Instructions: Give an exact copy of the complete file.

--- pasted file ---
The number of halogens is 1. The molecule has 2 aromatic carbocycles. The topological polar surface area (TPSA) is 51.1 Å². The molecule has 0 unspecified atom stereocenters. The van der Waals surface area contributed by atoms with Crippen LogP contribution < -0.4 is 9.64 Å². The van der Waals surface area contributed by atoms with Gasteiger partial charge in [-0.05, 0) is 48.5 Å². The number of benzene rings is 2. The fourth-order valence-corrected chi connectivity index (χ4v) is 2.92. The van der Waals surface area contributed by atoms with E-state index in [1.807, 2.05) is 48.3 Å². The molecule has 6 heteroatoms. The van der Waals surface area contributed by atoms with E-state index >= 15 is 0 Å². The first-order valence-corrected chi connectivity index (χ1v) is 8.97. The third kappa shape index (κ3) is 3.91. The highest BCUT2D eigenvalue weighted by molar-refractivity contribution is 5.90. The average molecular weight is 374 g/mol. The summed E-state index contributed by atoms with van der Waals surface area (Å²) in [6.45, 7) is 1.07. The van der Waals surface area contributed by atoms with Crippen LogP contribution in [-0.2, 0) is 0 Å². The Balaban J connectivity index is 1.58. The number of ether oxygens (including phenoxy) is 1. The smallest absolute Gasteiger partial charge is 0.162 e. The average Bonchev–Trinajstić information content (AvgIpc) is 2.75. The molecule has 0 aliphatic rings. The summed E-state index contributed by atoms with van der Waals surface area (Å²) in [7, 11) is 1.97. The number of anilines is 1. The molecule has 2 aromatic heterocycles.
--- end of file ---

The number of halogens is 1. The molecule has 2 aromatic carbocycles. The topological polar surface area (TPSA) is 51.1 Å². The molecule has 0 unspecified atom stereocenters. The van der Waals surface area contributed by atoms with Crippen LogP contribution < -0.4 is 9.64 Å². The van der Waals surface area contributed by atoms with Gasteiger partial charge in [-0.05, 0) is 48.5 Å². The number of benzene rings is 2. The fourth-order valence-corrected chi connectivity index (χ4v) is 2.92. The van der Waals surface area contributed by atoms with E-state index in [1.807, 2.05) is 48.3 Å². The molecule has 6 heteroatoms. The van der Waals surface area contributed by atoms with E-state index >= 15 is 0 Å². The first-order valence-corrected chi connectivity index (χ1v) is 8.97. The third kappa shape index (κ3) is 3.91. The highest BCUT2D eigenvalue weighted by molar-refractivity contribution is 5.90. The average molecular weight is 374 g/mol. The summed E-state index contributed by atoms with van der Waals surface area (Å²) in [6.45, 7) is 1.07. The van der Waals surface area contributed by atoms with Crippen LogP contribution in [-0.2, 0) is 0 Å². The Balaban J connectivity index is 1.58. The number of ether oxygens (including phenoxy) is 1. The smallest absolute Gasteiger partial charge is 0.162 e. The average Bonchev–Trinajstić information content (AvgIpc) is 2.75. The molecule has 0 aliphatic rings. The summed E-state index contributed by atoms with van der Waals surface area (Å²) in [7, 11) is 1.97. The number of anilines is 1. The molecule has 2 aromatic heterocycles.